WASHINGTON, D.C. —The Women’s Refugee Commission welcomes the introduction of the “Humane Enforcement and Legal Protections for Separated Children Act” (HELP for Separated Children Act), which will reduce the number of children who are separated from their parents as a result of immigration enforcement actions. The bill, introduced by Representative Lynn C. Woolsey (D-CA), includes critical safeguards to help preserve the family unit and reduce the strain immigration enforcement is placing on our foster care system and U.S. citizen children.
“During immigration raids in my Congressional District in 2007 and 2008, I saw how immigration officials created widespread anxiety and fear, particularly among children. We should never punish children because of the actions of their parents. That’s why I’ve introduced the HELP for Separated Children Act, and I look forward to working with my colleagues to get it signed into law,” said Representative Woolsey.
Since 1998, the Women’s Refugee Commission has worked to expand protections for detained women, children and families. Over the last year, detention and asylum program staff and partners conducting site visits around the country began to hear from an increasing number of detained women concerned about their children’s whereabouts.
“We wanted to talk to women about the conditions of their detention, but they were begging us to help them find their children, with whom they had had no contact since being detained,” says Michelle Brané, director of the Women's Refugee Commission’s detention and asylum program. “Upon further investigation, we discovered that many parents, when they are deported, are being permanently separated from their children. Some have even had their parental rights terminated, at times without their prior knowledge.”
The rapid increase in immigration enforcement over the last five years and the increasing reliance on local and state law enforcement to enforce federal immigration laws have led to an expansion in apprehensions and detentions following traffic stops and immigration raids in private homes. Children, including those who are U.S. citizens, are impacted by these apprehensions. Yet precautions are rarely taken to minimize trauma and ensure that children are provided with appropriate care. Parents are not guaranteed a phone call to make arrangements for their children and many children only learn that their parents have been apprehended when no one comes to collect them after school or they return to an empty home. Other children are left alone in the home or are turned over to child protective services even if there is a relative or friend available to care for them. These children are sometimes placed in foster care at taxpayer expense.
“The impact on children can be devastating,” says Brané. “Many of these children are permanently cut off from their parents, and even those who are ultimately reunited may spend months or years believing they have been abandoned. The easiest and most effective way to protect family unity and ease the strain enforcement places on children is to stop detaining their parents. There are other less intrusive ways to ensure they appear at their immigration hearings.”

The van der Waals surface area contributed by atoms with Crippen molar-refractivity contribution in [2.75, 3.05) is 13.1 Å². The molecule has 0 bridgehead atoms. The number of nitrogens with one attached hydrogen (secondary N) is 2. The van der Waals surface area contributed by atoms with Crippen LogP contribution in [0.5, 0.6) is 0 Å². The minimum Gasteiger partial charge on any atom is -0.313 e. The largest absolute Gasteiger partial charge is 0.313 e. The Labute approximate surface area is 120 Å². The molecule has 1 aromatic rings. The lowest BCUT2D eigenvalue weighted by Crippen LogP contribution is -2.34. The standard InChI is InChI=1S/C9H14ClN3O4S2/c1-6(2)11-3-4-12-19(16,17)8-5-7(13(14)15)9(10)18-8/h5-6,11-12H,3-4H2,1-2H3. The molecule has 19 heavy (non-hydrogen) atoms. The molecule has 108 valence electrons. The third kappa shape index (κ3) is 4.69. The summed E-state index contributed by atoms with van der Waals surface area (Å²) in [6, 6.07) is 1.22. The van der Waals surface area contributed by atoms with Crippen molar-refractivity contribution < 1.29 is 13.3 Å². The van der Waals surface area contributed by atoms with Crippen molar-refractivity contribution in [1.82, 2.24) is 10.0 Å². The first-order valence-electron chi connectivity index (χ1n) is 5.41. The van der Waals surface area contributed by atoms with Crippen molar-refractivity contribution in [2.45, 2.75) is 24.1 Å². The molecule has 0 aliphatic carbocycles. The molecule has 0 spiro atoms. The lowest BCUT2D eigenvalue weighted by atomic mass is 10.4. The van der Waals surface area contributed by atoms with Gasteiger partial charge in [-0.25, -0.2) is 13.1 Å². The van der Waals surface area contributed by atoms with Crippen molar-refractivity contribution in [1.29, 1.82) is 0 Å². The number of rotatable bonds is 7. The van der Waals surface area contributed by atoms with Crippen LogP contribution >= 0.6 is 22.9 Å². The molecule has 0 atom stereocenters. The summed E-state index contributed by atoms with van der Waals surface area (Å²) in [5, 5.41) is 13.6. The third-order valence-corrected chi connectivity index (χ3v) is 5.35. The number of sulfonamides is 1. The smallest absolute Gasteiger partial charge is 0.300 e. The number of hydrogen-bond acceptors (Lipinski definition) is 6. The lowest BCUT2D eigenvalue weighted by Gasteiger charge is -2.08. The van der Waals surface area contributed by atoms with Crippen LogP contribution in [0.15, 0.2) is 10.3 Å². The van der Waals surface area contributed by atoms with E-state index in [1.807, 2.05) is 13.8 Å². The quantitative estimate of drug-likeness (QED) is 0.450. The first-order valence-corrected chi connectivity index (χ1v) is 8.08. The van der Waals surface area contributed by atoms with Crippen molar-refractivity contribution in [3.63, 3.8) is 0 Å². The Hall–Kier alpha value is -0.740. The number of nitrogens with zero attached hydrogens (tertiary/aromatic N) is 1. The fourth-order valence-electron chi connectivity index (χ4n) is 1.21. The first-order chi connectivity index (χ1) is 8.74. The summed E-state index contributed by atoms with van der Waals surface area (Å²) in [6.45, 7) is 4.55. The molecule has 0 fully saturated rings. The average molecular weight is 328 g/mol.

U.S. Immigration and Customs Enforcement (ICE) has the discretion to release many of these parents or place them into alternative programs that ensure their appearance in court while enabling them to remain in the community, where they can make the best decisions for their children if they are ordered deported. The agency has issued guidelines for certain enforcement actions that require agents to identify parents and other caregivers and consider them for release. However, these guidelines apply only to worksite raids involving more than 25 people. ICE has no screening requirements that apply in traffic stops and home raids, during which the majority of the women are apprehended. As a result, most do not benefit from these protections.
The HELP for Separated Children Act requires critical, nationwide protocols to help keep children with their parents or caregivers and out of the foster care system while their parent’s or caregiver’s cases are pending. The Act requires that all individuals apprehended in an immigration enforcement action, whether by ICE or entities operating under agreement with ICE, be screened by nongovernmental organizations, child welfare agencies or other community service providers within six hours to determine whether they are a member of a vulnerable population.
The Act further stipulates that ICE consider vulnerable individuals, including parents, caregivers, families, children, asylum seekers and pregnant and nursing women, for release on parole, bond or into an alternatives to detention program. In addition, the HELP for Separated Children Act would guarantee detained parents’ access to their children and enhance communication between the Department of Homeland Security, child welfare agencies, caregivers, immigration and family courts and legal representatives to preserve parents’ custody rights and ability to arrange for their children to accompany them to their home country if deported.
“The HELP for Separated Children Act represents a major step forward in reducing collateral damage from our immigration enforcement policies and ensuring that the U.S. upholds its obligation to protect parents’ right to make decisions about the care, custody and control of their children,” says Brané.
The Women’s Refugee Commission looks forward to continuing to work with Representative Woolsey and her colleagues in Congress to expand protections for separated children and to ensure that immigration reform preserves family unity and due process rights.
More information at: http://www.womensrefugeecommission.org/programs/detention/55-detention/807-avoidable-adverse-impacts-on-children-of-ice-enforcement-practices
Contact: Michelle Brané